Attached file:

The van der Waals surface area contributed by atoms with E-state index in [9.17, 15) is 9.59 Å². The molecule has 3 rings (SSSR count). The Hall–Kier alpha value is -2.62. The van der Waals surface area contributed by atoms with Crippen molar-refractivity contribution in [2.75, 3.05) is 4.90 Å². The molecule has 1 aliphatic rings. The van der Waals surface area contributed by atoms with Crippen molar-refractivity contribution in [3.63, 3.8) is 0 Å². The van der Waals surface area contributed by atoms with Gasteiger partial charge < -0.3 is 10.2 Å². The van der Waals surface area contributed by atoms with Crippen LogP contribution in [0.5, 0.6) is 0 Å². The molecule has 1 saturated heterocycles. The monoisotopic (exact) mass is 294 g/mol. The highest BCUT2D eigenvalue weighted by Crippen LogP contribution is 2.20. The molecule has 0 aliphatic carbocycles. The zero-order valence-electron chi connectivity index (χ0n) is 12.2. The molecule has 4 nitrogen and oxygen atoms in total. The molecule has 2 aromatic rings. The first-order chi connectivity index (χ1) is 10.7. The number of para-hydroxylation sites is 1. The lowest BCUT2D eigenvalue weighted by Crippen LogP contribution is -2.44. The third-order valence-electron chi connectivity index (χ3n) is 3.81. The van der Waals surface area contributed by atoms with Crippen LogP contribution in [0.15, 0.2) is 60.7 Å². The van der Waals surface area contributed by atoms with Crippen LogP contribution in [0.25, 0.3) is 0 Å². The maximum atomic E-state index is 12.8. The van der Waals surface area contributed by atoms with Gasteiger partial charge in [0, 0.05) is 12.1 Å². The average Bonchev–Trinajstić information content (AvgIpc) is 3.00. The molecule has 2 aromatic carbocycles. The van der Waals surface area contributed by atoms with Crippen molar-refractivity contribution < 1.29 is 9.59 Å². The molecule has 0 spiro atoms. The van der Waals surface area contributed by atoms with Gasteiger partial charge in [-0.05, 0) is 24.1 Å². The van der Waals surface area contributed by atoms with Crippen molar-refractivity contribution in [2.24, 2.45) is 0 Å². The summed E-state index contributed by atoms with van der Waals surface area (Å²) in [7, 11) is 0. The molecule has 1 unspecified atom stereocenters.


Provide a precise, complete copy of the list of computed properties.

The van der Waals surface area contributed by atoms with E-state index in [9.17, 15) is 9.59 Å². The molecule has 3 rings (SSSR count). The Hall–Kier alpha value is -2.62. The van der Waals surface area contributed by atoms with Crippen molar-refractivity contribution in [2.75, 3.05) is 4.90 Å². The molecule has 1 aliphatic rings. The van der Waals surface area contributed by atoms with Crippen molar-refractivity contribution in [3.63, 3.8) is 0 Å². The van der Waals surface area contributed by atoms with Gasteiger partial charge < -0.3 is 10.2 Å². The van der Waals surface area contributed by atoms with Crippen LogP contribution in [0.5, 0.6) is 0 Å². The molecule has 1 saturated heterocycles. The monoisotopic (exact) mass is 294 g/mol. The highest BCUT2D eigenvalue weighted by Crippen LogP contribution is 2.20. The molecule has 0 aliphatic carbocycles. The zero-order valence-electron chi connectivity index (χ0n) is 12.2. The molecule has 4 nitrogen and oxygen atoms in total. The molecule has 2 aromatic rings. The first-order chi connectivity index (χ1) is 10.7. The number of para-hydroxylation sites is 1. The lowest BCUT2D eigenvalue weighted by Crippen LogP contribution is -2.44. The third-order valence-electron chi connectivity index (χ3n) is 3.81. The van der Waals surface area contributed by atoms with Crippen LogP contribution in [0.15, 0.2) is 60.7 Å². The van der Waals surface area contributed by atoms with Crippen LogP contribution in [0.25, 0.3) is 0 Å². The maximum atomic E-state index is 12.8. The van der Waals surface area contributed by atoms with Gasteiger partial charge in [0, 0.05) is 12.1 Å². The average Bonchev–Trinajstić information content (AvgIpc) is 3.00. The molecule has 2 aromatic carbocycles. The van der Waals surface area contributed by atoms with Crippen molar-refractivity contribution < 1.29 is 9.59 Å². The molecule has 0 spiro atoms. The van der Waals surface area contributed by atoms with Gasteiger partial charge in [-0.05, 0) is 24.1 Å². The van der Waals surface area contributed by atoms with Crippen molar-refractivity contribution in [2.24, 2.45) is 0 Å². The summed E-state index contributed by atoms with van der Waals surface area (Å²) in [7, 11) is 0. The molecule has 1 unspecified atom stereocenters.